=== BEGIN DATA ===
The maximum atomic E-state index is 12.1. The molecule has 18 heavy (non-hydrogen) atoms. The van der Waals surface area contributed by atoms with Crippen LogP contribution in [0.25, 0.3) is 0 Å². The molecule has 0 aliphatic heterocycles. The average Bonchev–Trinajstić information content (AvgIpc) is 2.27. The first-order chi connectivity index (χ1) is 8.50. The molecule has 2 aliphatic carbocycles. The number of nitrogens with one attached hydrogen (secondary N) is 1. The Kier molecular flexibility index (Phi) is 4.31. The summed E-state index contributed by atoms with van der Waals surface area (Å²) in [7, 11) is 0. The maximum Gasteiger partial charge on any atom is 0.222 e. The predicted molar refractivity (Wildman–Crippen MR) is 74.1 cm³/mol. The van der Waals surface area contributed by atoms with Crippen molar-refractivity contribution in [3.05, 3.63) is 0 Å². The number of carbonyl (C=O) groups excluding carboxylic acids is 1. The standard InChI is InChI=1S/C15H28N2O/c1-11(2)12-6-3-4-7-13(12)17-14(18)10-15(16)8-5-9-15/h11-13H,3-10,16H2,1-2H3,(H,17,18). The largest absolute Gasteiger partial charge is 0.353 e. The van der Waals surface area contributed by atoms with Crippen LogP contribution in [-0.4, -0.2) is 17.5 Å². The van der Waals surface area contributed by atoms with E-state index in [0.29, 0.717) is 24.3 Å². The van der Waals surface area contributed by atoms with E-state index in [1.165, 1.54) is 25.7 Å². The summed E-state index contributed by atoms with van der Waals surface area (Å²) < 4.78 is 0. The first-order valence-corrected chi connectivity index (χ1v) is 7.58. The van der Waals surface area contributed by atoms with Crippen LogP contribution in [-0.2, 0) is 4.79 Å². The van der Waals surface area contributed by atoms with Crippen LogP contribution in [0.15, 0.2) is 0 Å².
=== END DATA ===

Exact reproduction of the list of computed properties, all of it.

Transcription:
The maximum atomic E-state index is 12.1. The molecule has 18 heavy (non-hydrogen) atoms. The van der Waals surface area contributed by atoms with Crippen LogP contribution in [0.25, 0.3) is 0 Å². The molecule has 0 aliphatic heterocycles. The average Bonchev–Trinajstić information content (AvgIpc) is 2.27. The first-order chi connectivity index (χ1) is 8.50. The molecule has 2 aliphatic carbocycles. The number of nitrogens with one attached hydrogen (secondary N) is 1. The Kier molecular flexibility index (Phi) is 4.31. The summed E-state index contributed by atoms with van der Waals surface area (Å²) in [7, 11) is 0. The maximum Gasteiger partial charge on any atom is 0.222 e. The predicted molar refractivity (Wildman–Crippen MR) is 74.1 cm³/mol. The van der Waals surface area contributed by atoms with Crippen molar-refractivity contribution in [3.05, 3.63) is 0 Å². The number of carbonyl (C=O) groups excluding carboxylic acids is 1. The standard InChI is InChI=1S/C15H28N2O/c1-11(2)12-6-3-4-7-13(12)17-14(18)10-15(16)8-5-9-15/h11-13H,3-10,16H2,1-2H3,(H,17,18). The largest absolute Gasteiger partial charge is 0.353 e. The van der Waals surface area contributed by atoms with Crippen LogP contribution in [-0.4, -0.2) is 17.5 Å². The van der Waals surface area contributed by atoms with E-state index in [0.29, 0.717) is 24.3 Å². The van der Waals surface area contributed by atoms with E-state index in [1.165, 1.54) is 25.7 Å². The summed E-state index contributed by atoms with van der Waals surface area (Å²) < 4.78 is 0. The first-order valence-corrected chi connectivity index (χ1v) is 7.58. The van der Waals surface area contributed by atoms with Crippen LogP contribution in [-0.2, 0) is 4.79 Å². The van der Waals surface area contributed by atoms with Crippen LogP contribution in [0.15, 0.2) is 0 Å².